The future of Maine’s coastal economy is uncertain as the state’s most valuable fisheries are at risk. Scientists, legislators and others concerned with coastal ecosystems discussed the threats of changing ocean chemistry before the first meeting of the new ocean acidification commission on Friday at the University of Maine Darling Marine Center in Walpole.
Ten scientists addressed the different factors causing ocean acidification and how it affects marine ecosystems during the morning session of the meeting. If left unchecked, ocean acidification could cause major losses to shellfisheries like clams, oysters, lobsters, shrimp and sea urchins and put at risk thousands of jobs and billions of dollars to the state’s economy.
“Ocean acidification is happening all over the world but nowhere are its potential impacts greater than in Maine,” said Dr. Bob Steneck, a professor at the School of Marine Sciences and Pew Fellow in Marine Conservation. “Our coastal ecosystem and marine resources are most at risk.”
Steneck discussed how ocean acidification may be especially problematic for Maine’s marine resources and how certain factors could locally reduce its effects. He pointed out that over 75 percent of the value of Maine’s marine resources comes from animals with limestone shells, such as lobsters, crabs, sea urchins, clams, oysters, scallops and mussels.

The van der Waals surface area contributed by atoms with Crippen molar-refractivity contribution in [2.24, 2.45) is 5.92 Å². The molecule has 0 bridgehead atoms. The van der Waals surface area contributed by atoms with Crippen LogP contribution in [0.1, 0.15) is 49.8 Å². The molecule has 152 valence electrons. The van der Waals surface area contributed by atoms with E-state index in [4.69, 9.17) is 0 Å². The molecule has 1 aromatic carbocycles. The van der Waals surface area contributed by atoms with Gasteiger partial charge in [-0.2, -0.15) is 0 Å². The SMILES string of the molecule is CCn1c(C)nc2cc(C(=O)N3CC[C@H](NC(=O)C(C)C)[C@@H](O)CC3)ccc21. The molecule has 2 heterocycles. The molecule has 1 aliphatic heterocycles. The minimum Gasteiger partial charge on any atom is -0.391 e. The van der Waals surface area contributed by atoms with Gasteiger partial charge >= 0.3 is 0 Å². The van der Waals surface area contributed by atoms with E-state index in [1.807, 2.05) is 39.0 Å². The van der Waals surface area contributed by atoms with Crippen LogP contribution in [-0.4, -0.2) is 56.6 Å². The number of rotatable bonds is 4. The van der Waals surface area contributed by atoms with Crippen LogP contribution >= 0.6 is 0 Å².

As Maine has the highest lobster population density in the world, the lobster industry is also at risk of ocean acidification’s effects.
Dr. Rick Wahle from the Darling Marine Center addressed how ocean acidification might affect the lobster industry, one of Maine’s major economic drivers. Wahle said that the future of Maine’s coastal economy is far from certain because different species respond to chemistry changes.
“In the wake of depleted fisheries over the past few decades, Maine’s coastal economy is now perilously dependent on the lobster fishery,” said Wahle. “We need to understand ocean acidification in the context of the other stressors facing our fisheries in the coming decades.”
The Commission to Study the Effects of Coastal and Ocean Acidification on Commercially Harvested and Grown Species will study the negative effects of ocean acidification on the ecosystem and major inshore shellfisheries and make recommendations to the Legislature on how to address the threat.
Rep. Mick Devin, D-Newcastle, introduced the law to establish the commission, which is the first of its kind on the East Coast.
“I’m glad that we’re moving in the direction of addressing this issue,” said Devin, who works as a hatchery manager at the Darling Marine Center. “Ocean acidification is a major threat to thousands of jobs in our state and the marine economy.”
State Sen. Chris Johnson, D-Lincoln, said that it is important for commission members to have a full understanding of the facts as they consider what Maine can do about changing ocean chemistry.
“Ocean acidification is a critical threat to Maine’s marine resources and coastal communities,” said Johnson, Senate co-chairman of the commission. “I am pleased that we are kicking off our meetings with briefings from nationally and internationally recognized scientists, some of whom are doing their research right here on the coast of Maine.”
Read more here